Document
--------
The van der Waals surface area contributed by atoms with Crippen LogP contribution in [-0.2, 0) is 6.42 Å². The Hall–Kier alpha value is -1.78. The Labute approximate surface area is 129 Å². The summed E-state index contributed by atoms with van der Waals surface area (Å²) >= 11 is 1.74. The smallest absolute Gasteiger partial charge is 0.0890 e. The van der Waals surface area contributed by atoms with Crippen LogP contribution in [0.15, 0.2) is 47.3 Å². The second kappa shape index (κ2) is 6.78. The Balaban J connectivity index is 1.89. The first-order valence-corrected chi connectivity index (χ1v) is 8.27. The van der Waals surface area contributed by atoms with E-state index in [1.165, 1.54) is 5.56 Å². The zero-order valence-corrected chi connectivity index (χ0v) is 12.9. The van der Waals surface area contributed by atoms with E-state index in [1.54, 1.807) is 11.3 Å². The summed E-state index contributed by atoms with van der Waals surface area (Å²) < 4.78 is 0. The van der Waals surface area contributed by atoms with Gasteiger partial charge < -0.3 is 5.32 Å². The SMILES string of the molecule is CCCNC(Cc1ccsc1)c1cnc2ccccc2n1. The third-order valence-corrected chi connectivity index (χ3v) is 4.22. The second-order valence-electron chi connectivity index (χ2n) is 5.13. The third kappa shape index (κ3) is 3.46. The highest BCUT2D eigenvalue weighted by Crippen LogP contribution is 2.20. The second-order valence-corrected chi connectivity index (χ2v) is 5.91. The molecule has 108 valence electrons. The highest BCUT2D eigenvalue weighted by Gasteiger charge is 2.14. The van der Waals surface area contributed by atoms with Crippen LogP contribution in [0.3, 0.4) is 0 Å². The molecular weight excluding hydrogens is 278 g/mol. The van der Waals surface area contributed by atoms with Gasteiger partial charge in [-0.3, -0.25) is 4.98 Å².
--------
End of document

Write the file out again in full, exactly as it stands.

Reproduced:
The van der Waals surface area contributed by atoms with Crippen LogP contribution in [-0.2, 0) is 6.42 Å². The Hall–Kier alpha value is -1.78. The Labute approximate surface area is 129 Å². The summed E-state index contributed by atoms with van der Waals surface area (Å²) >= 11 is 1.74. The smallest absolute Gasteiger partial charge is 0.0890 e. The van der Waals surface area contributed by atoms with Crippen LogP contribution in [0.15, 0.2) is 47.3 Å². The second kappa shape index (κ2) is 6.78. The Balaban J connectivity index is 1.89. The first-order valence-corrected chi connectivity index (χ1v) is 8.27. The van der Waals surface area contributed by atoms with E-state index in [1.165, 1.54) is 5.56 Å². The zero-order valence-corrected chi connectivity index (χ0v) is 12.9. The van der Waals surface area contributed by atoms with E-state index in [1.54, 1.807) is 11.3 Å². The summed E-state index contributed by atoms with van der Waals surface area (Å²) < 4.78 is 0. The van der Waals surface area contributed by atoms with Gasteiger partial charge < -0.3 is 5.32 Å². The SMILES string of the molecule is CCCNC(Cc1ccsc1)c1cnc2ccccc2n1. The third-order valence-corrected chi connectivity index (χ3v) is 4.22. The second-order valence-electron chi connectivity index (χ2n) is 5.13. The third kappa shape index (κ3) is 3.46. The highest BCUT2D eigenvalue weighted by Crippen LogP contribution is 2.20. The second-order valence-corrected chi connectivity index (χ2v) is 5.91. The molecule has 108 valence electrons. The highest BCUT2D eigenvalue weighted by Gasteiger charge is 2.14. The van der Waals surface area contributed by atoms with Crippen LogP contribution in [0.3, 0.4) is 0 Å². The molecular weight excluding hydrogens is 278 g/mol. The van der Waals surface area contributed by atoms with Gasteiger partial charge in [-0.3, -0.25) is 4.98 Å².